Appellant argues that although their bus driver violated a city ordinance the particular ordinance involved was not enacted as a safety measure and therefore violation of the ordinance did not constitute a prima facie case of negligence. In any case, they maintain that no action of their bus driver proximately caused decedent's death. These contentions are predicated on appellant's assumption that deceased stepped off the sidewalk into a moving bus or other vehicle and that if the bus did strike him, there was no way the bus driver could have anticipated decedent's act and prevented the accident. Whether appellant's assumption was what in fact occurred was a question properly left for the jury to decide.

• 5 We dealt with a similar question involving the same ordinance in Gauchas v. CTA, supra. The ordinance there and in this case is Municipal Code of Chicago 1958, ch. 27, par. 276(c), which states in pertinent parts:

"The driver of a bus shall enter a bus stop or passenger loading zone on a public street in such manner that the bus when stopped to load or unload passengers shall be in a position with the right front wheel of such bus not further than eighteen inches from the curb and the bus approximately parallel to the curb so as not to unduly impede the movement of other vehicular traffic."

See also Municipal Code of Chicago 1958, ch. 27, par. 276(b), which provides:

"The driver of a bus shall not stop such vehicle upon any street at any place for the purpose of loading or unloading passengers other than at a designated bus stop, bus stand, passenger loading zone, or bus terminal except in case of an emergency."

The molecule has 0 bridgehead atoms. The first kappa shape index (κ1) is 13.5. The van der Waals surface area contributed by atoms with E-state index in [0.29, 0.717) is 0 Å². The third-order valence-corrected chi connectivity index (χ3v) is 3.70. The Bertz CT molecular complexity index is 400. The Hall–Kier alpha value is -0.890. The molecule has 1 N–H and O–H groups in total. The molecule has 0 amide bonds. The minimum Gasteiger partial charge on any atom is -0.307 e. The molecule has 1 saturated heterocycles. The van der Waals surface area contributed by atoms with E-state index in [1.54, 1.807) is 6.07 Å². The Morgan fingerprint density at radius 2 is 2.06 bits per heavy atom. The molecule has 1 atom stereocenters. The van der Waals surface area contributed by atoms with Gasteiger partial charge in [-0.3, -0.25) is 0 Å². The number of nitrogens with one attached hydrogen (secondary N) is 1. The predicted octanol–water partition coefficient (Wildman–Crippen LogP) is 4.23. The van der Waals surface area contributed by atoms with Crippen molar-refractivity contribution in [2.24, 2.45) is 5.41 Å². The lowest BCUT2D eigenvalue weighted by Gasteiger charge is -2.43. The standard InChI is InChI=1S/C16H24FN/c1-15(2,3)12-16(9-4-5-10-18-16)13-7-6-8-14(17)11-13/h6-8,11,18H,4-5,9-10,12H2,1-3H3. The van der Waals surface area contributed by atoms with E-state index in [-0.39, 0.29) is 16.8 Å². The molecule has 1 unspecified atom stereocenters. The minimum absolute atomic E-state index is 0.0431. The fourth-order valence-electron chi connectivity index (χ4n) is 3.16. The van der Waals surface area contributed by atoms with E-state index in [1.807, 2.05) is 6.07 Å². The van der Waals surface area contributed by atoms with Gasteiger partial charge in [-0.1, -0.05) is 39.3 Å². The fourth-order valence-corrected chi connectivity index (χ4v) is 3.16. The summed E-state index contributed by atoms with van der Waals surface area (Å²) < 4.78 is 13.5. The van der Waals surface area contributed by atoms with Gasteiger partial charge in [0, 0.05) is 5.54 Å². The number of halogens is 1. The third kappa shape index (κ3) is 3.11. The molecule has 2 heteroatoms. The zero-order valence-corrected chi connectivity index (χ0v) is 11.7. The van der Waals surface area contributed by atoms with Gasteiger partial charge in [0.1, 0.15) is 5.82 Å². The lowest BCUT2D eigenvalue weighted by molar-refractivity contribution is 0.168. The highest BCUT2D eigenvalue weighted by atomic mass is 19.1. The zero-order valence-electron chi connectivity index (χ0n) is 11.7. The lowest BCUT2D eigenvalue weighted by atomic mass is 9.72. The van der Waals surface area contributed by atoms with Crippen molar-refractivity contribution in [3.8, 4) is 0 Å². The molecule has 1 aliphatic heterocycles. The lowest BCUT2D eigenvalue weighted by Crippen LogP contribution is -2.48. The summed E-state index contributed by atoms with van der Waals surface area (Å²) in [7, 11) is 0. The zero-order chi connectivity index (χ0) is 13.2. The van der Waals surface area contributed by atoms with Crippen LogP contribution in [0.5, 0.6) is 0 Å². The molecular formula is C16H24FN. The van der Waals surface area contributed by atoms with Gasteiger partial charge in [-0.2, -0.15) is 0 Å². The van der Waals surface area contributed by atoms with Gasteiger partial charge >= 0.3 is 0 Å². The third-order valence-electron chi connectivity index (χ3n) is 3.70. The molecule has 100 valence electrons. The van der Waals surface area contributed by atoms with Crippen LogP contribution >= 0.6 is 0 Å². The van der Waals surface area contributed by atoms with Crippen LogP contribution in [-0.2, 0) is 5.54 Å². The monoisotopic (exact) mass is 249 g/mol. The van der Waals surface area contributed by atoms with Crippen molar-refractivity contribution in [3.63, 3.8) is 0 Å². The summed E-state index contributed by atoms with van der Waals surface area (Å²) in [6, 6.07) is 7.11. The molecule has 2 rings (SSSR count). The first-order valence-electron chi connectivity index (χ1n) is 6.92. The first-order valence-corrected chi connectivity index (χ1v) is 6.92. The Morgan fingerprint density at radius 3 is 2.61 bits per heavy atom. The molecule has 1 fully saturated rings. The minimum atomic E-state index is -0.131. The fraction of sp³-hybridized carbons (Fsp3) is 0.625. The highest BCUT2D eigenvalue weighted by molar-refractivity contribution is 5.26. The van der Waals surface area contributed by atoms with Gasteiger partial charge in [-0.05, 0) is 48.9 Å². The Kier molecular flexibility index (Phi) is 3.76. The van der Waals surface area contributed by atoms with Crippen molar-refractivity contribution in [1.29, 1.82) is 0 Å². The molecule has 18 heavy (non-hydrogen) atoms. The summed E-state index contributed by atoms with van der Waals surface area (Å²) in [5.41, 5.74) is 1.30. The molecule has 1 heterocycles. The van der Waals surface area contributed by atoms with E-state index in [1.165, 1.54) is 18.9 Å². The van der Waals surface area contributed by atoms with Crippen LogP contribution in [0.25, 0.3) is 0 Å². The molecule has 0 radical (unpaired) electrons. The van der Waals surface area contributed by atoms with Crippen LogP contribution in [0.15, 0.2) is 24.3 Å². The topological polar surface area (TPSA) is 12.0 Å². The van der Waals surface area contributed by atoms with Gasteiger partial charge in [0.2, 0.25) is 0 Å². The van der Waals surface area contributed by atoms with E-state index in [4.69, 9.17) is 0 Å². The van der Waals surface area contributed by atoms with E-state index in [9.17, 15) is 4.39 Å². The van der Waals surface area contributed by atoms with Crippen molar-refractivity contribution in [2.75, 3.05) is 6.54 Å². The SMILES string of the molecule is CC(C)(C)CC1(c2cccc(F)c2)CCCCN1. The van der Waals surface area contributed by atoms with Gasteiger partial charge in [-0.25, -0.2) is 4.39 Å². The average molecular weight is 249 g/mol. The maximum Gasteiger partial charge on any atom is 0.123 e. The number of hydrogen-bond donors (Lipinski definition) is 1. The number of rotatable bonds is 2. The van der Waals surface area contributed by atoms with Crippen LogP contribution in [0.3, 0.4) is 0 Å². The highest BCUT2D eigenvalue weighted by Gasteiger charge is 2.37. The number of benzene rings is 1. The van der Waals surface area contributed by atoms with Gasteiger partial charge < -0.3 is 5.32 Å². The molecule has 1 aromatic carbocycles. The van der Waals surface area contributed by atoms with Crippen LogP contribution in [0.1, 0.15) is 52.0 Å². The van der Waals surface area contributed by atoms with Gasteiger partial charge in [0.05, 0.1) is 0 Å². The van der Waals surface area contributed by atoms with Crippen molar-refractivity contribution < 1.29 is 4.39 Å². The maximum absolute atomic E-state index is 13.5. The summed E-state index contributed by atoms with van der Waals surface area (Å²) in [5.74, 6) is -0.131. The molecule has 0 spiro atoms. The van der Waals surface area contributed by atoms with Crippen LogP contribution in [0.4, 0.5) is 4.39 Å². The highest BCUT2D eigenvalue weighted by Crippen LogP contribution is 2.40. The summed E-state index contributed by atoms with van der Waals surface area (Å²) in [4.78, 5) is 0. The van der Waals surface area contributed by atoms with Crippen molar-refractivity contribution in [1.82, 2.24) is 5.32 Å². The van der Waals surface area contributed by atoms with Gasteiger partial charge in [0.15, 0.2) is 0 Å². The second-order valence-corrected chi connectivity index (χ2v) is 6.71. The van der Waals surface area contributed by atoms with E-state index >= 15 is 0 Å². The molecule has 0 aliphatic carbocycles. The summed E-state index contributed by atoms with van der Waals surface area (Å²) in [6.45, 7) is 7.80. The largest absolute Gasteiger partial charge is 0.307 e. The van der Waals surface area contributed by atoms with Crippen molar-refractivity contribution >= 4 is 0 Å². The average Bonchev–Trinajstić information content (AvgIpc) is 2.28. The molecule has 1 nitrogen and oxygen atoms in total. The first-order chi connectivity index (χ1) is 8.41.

In Gauchas we held, at page 403,

"* * * A violation of an ordinance enacted as a public safety measure is prima facie evidence of negligence and creates a cause of action if it is the proximate cause of injury. Kapka v. Urbaszewski, 47 Ill. App.2d 321, 198 N.E.2d 569; Bell v. Willoughby Tower Bldg. Corp., 46 Ill. App.2d 45, 196 N.E.2d 487. The evidence in behalf of the plaintiffs was that the bus driver did not comply with the ordinance in that he opened the door and waved for the plaintiffs to come in while the bus was ten feet or so from the curb. This evidence was sufficient to take the case to the jury. It was for the jury to decide whether the defendant was negligent, whether the ordinance was violated and, if so, whether either the negligence or the violation of the ordinance was the proximate cause of the plaintiff's injuries."

In the instant case plaintiff's position is that decedent was let off the bus while the bus was stopped outside the area prescribed in the ordinance. Appellant does not deny that the bus stopped outside the area. Plaintiff then contended that the presence of snow on the curb prevented decedent from reaching the safety of the sidewalk causing him to walk alongside the bus where he was eventually struck by the bus as it pulled up to the bus stop. Whether this is what in fact occurred, whether it constituted negligence, whether the ordinance was violated, and whether the negligence or violation of the ordinance was the proximate cause of decedent's death, were all questions properly left to the jury. (Gauchas, supra.)

III

Appellant also contends that the city ordinance is unconstitutional in that it attempts to regulate activity which has been pre-empted by the state legislature. Specifically, they contend that the Uniform Act Regulating Traffic on Highways (Ill. Rev. Stat. 1967, ch. 95 1/2, par. 98 et seq.), now superseded by the Illinois Vehicle Code, pre-empted the powers of cities to regulate motor vehicle traffic except in specific instances.

Section 25 of the Act (Ill. Rev. Stat. 1967, ch. 95 1/2, par. 122) provided that,